Updated: Jan 28
A version of this blog post has been republished in the book, Technology for Unleashing Creativity, from Oxford University Press (2022).
Chrome Music Lab’s full potential is often overlooked by music teachers as a fun playtime tool. However, it has loads of potential as a cross-curricular STEAM resource and has gained popularity in recent years. One app in particular—Song Maker—is the most versatile app on Chrome Music Lab and it is certainly up there with one of the most useful and versatile tools on the internet, but few people know this. There are many unknown tricks and perks to this amazing little piece of software to keep your learners creating and arranging their own music. Here they are:
7 Cool Things that You May Not Have Known About Using Song Maker by Chrome Music Lab
Find Pitch and Tune
Click the ‘Mic’ button and let it access your microphone
Press the ‘Mic’ button at the bottom of the Song Maker screen and let it access your microphone. Once you do, you will see a microphone icon appear at the side of your screen, try singing or playing an instrument to see if it can guess right. It’s almost like a MIDI input device but without the controller. The more in tune, the easier it picks up your sounds.
Try composing with the pitch finder (Mic).
Check this instructional video
Have learners input notes using only their voice or an instrument of their choice. Once they have their choices, play it back in a loop (it will do this automatically) and play an accompaniment that fits while the loop is playing. If you are working in a particular key, this could work really well for reinforcing that particular key signature.
Help reluctant singers find their pitch by seeing if they can make one of the colours light up. This function is much more sensitive if the notes being sung are in tune. It could work for helping singers stay on pitch or for pitch training. Use an external microphone with an interface in noisier settings.
Have learners sing or play a simple melody to see if it will catch the notes, then arrange them rhythm to fit.
Have your group of recorder players playing the same pitch to see if they can keep their notes in the centre. Then, compose a piece of music together using the Mic function.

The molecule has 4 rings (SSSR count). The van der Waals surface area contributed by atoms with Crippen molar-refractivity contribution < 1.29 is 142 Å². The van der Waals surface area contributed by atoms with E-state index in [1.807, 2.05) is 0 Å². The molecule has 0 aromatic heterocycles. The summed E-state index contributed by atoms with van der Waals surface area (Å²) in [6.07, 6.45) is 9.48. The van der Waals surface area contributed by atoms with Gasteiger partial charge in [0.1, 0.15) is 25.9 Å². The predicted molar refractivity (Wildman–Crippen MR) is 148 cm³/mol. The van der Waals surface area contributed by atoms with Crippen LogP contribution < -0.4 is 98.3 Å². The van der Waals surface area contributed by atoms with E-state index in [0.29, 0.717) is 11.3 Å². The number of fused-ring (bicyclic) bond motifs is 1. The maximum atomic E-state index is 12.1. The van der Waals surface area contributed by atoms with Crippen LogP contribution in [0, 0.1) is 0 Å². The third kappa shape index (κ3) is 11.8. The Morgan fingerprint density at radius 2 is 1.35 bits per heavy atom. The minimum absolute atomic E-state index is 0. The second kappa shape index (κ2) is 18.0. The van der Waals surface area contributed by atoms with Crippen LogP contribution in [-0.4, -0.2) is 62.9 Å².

For ukulele or guitar players, have learners input notes into the app using their instruments, then find a chordal accompaniment to fit.
After inputting the notes, create a simple beat to go with it.
Export as MIDI to a Notation Software
All notation software has the capability to read MIDI, but they all interpret them differently. Finale, for the most part, is pretty good at what was intended. Check out my blog post on how MIDI works to give you an idea of how different apps render these MIDI files.
To do this, start by clicking on the ‘Save’ Button to see the options.
Click on ‘DOWNLOAD MIDI’
When you click ‘DOWNLOAD MIDI,’ it will begin to download the file in .mid format to your device’s drive. When you go to your notation software, click on ‘import’ and then import MIDI. You may be able to select the file type from the ‘open’ menu in your notation software or there may be a devoted MIDI import option. Once it opens in your notation software, it will be rendered in European staff notation and you can manipulate as you see fit. Many times, it will be rendered into two tracks (rhythm and melody).
An instructional video for exporting MIDI to a notation software.
After learners compose a melody, import it to notation software and add another part to complement the original.
If learners are working on particular scale concepts, have them set those parametres in Song Maker, compose, and export to a notation software.
It can be used as a really good introduction to how MIDI works or how European staff notation works. For younger learners, simply having them go through the process of exporting then importing is a useful musical technology skill.
Export as MIDI to a DAW